Increasing maternal education modifies the relationship between maternal disorders during pregnancy and later life positive child health among individuals born extremely preterm


Authors: Margaret Pinder and Rebecca C Fry
Page Range: 307-316
Published in: International Public Health Journal, 15#3 (2023)
ISSN: 1947-4989

Table of Contents


The extremely low gestational age newborn (ELGAN) study collected data from over 1,506 infants from fourteen hospitals born at 28 weeks’ gestation or earlier. At the time of birth, data was collected about maternal health conditions, including pre-pregnancy diabetes, obesity, hypertension and asthma. Follow-up studies were conducted when these individuals were two, ten, and fifteen years old and among the data collected were social and environmental variables, including maternal education. A positive child health index (PCHI) has been developed in order to evaluate adverse health outcomes in later life for ELGANs and to identify antecedents of positive health in childhood. This index was calculated at both the 10-year and 15-year follow-up interviews, and it is known that maternal health conditions at birth can influence PCHI among ELGANs at age 10. The aim of this project was to determine if changes in a maternal education between birth and age 15 years moderate the relationship between maternal health conditions and positive child health at age 15 years.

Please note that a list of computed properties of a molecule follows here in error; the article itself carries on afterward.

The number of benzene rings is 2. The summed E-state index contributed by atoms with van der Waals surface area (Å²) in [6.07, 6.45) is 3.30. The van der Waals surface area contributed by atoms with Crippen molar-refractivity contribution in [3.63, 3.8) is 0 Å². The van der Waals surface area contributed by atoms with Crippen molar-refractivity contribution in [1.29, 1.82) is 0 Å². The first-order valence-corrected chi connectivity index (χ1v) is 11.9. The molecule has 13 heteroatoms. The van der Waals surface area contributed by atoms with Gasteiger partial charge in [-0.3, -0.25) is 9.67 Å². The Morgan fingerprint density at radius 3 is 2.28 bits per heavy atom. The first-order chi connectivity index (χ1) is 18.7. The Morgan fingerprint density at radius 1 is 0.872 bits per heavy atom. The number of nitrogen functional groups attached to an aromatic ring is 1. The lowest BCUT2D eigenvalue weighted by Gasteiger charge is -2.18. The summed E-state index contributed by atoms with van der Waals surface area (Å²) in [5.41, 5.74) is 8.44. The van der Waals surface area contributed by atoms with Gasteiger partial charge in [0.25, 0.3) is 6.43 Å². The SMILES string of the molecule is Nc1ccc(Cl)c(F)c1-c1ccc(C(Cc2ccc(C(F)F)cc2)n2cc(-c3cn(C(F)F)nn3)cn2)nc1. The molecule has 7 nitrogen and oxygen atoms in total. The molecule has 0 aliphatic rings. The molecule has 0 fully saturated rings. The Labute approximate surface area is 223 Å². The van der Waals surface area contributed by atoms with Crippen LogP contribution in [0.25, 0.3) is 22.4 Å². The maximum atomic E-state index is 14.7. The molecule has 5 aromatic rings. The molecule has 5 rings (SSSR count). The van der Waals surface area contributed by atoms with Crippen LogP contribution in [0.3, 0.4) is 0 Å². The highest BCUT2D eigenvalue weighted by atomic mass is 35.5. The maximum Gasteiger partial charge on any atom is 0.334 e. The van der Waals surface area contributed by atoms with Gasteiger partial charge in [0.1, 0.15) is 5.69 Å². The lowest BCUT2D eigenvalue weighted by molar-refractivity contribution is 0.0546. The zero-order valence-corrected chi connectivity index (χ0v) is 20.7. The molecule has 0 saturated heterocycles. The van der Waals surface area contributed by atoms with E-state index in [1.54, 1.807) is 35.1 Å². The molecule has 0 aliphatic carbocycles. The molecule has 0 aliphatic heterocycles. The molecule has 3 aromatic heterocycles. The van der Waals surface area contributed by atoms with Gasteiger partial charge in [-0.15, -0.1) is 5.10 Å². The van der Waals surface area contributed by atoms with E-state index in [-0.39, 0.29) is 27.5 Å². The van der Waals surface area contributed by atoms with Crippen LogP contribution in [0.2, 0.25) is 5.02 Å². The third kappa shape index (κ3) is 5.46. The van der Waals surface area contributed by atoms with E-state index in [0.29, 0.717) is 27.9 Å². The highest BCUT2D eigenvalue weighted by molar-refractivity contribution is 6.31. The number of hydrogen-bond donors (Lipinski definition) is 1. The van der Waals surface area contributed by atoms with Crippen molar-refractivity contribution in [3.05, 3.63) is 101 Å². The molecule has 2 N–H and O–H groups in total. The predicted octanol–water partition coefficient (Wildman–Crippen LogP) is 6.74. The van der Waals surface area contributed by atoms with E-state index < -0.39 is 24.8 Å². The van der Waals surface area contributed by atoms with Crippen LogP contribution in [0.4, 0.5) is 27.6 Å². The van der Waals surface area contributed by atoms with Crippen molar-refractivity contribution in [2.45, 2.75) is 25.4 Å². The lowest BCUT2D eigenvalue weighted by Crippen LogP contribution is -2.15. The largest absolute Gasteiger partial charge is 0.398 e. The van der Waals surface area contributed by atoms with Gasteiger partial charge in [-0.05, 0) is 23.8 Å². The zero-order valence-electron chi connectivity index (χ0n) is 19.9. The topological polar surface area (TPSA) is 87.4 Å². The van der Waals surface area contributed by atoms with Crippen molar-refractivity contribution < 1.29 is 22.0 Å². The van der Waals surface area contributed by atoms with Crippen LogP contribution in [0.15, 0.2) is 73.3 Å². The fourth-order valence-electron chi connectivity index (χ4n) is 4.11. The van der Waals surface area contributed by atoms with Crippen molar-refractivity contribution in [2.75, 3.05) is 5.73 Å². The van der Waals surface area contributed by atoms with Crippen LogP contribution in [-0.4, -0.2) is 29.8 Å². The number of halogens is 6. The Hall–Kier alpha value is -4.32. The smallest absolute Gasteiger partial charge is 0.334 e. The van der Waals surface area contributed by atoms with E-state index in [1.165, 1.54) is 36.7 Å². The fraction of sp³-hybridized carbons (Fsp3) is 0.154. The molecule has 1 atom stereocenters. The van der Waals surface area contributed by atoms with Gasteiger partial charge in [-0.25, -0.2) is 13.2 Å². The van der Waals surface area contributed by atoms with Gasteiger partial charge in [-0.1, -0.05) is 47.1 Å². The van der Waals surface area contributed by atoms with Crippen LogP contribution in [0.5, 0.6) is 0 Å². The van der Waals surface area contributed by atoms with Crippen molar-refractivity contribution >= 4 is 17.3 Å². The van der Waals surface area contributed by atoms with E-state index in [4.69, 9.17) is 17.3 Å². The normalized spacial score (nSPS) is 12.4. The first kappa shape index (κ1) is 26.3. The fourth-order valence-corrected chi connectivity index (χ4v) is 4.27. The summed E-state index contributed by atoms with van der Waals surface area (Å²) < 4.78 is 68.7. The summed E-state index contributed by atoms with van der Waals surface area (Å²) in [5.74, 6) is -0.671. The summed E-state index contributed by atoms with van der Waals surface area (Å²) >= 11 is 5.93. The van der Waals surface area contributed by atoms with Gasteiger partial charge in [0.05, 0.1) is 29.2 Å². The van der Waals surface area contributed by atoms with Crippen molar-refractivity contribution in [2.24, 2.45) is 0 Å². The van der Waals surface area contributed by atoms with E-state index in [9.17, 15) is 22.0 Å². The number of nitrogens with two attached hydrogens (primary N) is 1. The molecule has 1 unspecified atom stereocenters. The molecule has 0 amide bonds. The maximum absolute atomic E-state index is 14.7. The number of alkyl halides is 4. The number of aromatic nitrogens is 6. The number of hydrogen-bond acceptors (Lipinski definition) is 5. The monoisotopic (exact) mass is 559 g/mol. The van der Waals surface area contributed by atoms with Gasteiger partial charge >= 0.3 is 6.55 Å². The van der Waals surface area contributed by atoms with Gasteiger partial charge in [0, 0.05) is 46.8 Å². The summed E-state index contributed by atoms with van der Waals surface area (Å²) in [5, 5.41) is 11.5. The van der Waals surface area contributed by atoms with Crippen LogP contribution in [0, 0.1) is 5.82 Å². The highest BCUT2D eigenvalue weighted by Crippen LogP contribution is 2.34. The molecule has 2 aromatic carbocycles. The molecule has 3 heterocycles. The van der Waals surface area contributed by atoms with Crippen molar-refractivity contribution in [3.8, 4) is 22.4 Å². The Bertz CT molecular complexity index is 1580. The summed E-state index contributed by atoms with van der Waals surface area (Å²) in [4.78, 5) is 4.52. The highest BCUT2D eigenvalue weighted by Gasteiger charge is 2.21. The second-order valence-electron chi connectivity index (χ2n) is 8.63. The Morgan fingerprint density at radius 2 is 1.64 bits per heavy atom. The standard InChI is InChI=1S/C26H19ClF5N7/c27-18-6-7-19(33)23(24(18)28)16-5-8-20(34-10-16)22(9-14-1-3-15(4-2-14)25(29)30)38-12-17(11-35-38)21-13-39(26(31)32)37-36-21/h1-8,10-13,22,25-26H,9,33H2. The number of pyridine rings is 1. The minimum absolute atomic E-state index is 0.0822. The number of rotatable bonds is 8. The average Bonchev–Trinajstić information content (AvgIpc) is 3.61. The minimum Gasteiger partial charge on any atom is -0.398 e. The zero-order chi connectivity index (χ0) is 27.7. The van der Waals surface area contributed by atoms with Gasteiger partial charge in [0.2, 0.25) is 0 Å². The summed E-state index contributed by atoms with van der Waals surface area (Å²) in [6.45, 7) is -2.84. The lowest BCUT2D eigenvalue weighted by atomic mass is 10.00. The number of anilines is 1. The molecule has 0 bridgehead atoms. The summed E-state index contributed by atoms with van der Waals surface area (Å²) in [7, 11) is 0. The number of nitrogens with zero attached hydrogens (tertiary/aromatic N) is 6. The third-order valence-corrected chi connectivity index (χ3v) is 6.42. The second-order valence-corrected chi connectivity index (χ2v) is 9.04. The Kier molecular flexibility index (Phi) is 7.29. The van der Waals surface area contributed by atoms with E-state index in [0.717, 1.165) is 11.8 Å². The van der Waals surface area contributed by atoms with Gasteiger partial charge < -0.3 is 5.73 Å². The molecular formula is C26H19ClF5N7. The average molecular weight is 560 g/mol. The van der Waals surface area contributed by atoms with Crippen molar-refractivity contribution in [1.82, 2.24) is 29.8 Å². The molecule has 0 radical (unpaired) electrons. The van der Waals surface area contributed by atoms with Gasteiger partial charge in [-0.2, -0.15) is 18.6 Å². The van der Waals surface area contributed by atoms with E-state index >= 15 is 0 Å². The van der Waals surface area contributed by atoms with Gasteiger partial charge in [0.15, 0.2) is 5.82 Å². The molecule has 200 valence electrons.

Keywords: Extremely low gestational age newborns, socioeconomic status, maternal health, children’s health, United States

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